On the road between Wrexham and Chester last week, I shot a look across the carriageway, above a hedge, to register a shape that had caught the corner of my eye. I snapped my head back to the road I was driving along. It hadn’t been a positive sighting.
Rubber necking is the practice of slowing a car to gaze at the aftermath of a road crash. It causes traffic congestion and probably a few prangs, and is widely condemned, although I think the curiosity is less ghoulish and more instinctive than its critics allow.
Willow necking has as the object of its flash of attention, cricket grounds or more valuable still, cricket matches in progress. Anybody who has driven to an unfamiliar club, perhaps on tour or for a Sunday friendly, will know that most cricket clubs are set back from the road, fences or hedges shielding them from passing traffic. Rare is the uninterrupted view of an entire playing area. Therefore, sighting a ground from a moving car requires specific pattern recognition.
The strongest indicator of the presence of a cricket ground is something white projecting above the obstructions: possibly, the sight screens. The scent is stronger if combined with the inferred presence of open ground – that is, the absence of other objects (except perhaps mesh fencing) visible above or through the foreground barrier. A sight of an expanse of green can be the clincher, but football and rugby pitches can mislead. A simple, symmetrical building standing facing, not a road or other building, but apparently open land, is another clue that there’s a cricket club close by.
The mind of the willow necker processes this information in milliseconds, eyes returning to their principal role of guiding the car along the route. The sighting on the Wrexham-Chester route was discarded as my brain recognised the tall objects as both too thin and too patterned to be sight screens. Maybe rugby posts or a carpark barrier in the raised position.
The purpose of this behaviour could just be to enliven a journey. It could be to spot grounds where I have played – there is a club locally I like to pass by to glimpse the trees on the far boundary to where I hit the ball to win a match with a six. Or, as The Old Batsman described, to conjure with memories of matches one may have played.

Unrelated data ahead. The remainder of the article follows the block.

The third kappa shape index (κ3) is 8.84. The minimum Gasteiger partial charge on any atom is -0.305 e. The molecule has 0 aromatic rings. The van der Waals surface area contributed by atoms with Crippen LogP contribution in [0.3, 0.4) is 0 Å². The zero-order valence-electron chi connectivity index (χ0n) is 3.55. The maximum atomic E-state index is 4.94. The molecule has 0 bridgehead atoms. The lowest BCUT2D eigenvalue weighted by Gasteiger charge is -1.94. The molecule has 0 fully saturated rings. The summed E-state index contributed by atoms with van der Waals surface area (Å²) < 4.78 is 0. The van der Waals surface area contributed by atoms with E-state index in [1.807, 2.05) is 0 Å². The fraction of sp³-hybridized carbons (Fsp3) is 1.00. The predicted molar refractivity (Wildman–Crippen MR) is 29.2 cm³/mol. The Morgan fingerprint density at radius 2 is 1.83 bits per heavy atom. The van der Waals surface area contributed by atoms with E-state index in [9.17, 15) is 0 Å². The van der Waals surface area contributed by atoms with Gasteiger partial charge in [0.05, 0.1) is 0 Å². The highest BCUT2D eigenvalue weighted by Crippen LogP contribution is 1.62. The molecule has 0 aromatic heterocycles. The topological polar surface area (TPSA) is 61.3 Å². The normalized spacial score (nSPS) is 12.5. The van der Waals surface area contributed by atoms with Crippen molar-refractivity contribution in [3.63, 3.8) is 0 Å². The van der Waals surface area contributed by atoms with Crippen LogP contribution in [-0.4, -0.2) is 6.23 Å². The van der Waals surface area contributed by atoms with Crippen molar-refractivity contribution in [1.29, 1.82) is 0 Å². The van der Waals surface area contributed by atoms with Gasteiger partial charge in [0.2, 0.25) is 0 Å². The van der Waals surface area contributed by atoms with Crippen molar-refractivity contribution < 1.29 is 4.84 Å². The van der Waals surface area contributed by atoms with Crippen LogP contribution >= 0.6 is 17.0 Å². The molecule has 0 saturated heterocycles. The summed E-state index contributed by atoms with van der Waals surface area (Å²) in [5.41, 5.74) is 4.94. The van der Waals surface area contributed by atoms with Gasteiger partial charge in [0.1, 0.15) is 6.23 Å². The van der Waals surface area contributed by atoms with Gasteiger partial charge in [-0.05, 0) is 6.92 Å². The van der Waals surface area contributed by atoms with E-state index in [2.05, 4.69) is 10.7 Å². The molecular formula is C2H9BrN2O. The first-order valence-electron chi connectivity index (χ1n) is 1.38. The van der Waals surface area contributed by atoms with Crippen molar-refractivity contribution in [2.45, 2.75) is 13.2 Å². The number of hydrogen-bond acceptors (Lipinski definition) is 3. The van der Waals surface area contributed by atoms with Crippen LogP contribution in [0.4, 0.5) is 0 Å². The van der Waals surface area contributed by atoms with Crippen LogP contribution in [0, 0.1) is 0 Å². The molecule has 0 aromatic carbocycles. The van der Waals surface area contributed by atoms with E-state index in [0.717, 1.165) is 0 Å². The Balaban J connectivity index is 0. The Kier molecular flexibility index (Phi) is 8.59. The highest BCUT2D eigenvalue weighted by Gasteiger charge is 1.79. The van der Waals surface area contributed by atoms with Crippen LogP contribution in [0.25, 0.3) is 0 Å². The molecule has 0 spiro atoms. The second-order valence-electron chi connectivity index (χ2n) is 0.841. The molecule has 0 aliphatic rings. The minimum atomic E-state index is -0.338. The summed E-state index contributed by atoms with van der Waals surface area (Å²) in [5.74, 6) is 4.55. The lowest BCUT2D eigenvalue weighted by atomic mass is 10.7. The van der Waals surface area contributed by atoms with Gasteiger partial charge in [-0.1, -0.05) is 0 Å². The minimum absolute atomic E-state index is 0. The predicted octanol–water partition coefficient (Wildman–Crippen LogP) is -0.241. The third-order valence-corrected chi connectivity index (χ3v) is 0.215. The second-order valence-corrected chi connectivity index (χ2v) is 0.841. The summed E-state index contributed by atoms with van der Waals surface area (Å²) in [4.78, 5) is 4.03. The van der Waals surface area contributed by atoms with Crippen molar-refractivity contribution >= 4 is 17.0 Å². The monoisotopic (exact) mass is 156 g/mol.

But I find a pleasure in spotting grounds in areas where I’ve never played. Very occasionally, the setting inspires images of playing there (do read this piece by Third Man on the serendipitous delight of finding a beautiful cricket ground). More generally, though, I rationalise it as a desire to stay connected with the game; to feel its presence wherever I find myself. It’s an accumulation of shallow experience, not dissimilar to the very contemporary activity of chancing upon cricket fans on twitter and following them in the hope they might say something noteworthy.
If it’s a Saturday or Sunday afternoon and I see not just the arena, but the contest, my feelings are more complex. The amateur game is alive, which naturally pleases me. But I am struck that there are people managing to play a game of cricket on a day when I am not; managing to play in a season when I might get a few afternoons in my whites; probably playing for the umpteenth consecutive season when I have hardly played regularly for two decades. It seems so easy for others to play cricket when it is so much easier for me not to and at a time of life when it is becoming increasingly hard.
Willow necking, on those occasions, is like glancing from a cold, wet street through a window into the warmth of a family’s living room. It’s heavy with regret and yet cannot be resisted.
Many years ago, when cricket was still all promise and potential, my junior school appointed a new head teacher. He lacked the charisma of his predecessor and parents were wary. But I approved of his innovations: he insisted the school have a cricket team, which meant I had a short season of matches before secondary school and he inserted into the school calendar a trip to a cricket match.
One day in May 1980, around 40 kids boarded a coach chartered to take us across the county boundary into Northamptonshire to see a Bensons and Hedges zonal fixture – the identity of the opposition eludes me. The weather had been wet and it rained on our journey. On arrival, with the game in doubt, we stayed on the coach. I remember having my Playfair annual and seeking out players (for example, Viv Richards) who had been to grammar school – the form of secondary school to which I had recently been allotted. The game was abandoned before lunch and we left without entering the ground.
Back in Buckinghamshire, a few miles short of our village, the coach passed a green. Despite all the rain in the vicinity, there was a cricket match in play. From the passing coach we saw one delivery. A batsman swung, missed and a stump was knocked over. We cheered. Willow necking had brought us some consolation on an otherwise cricket-less day.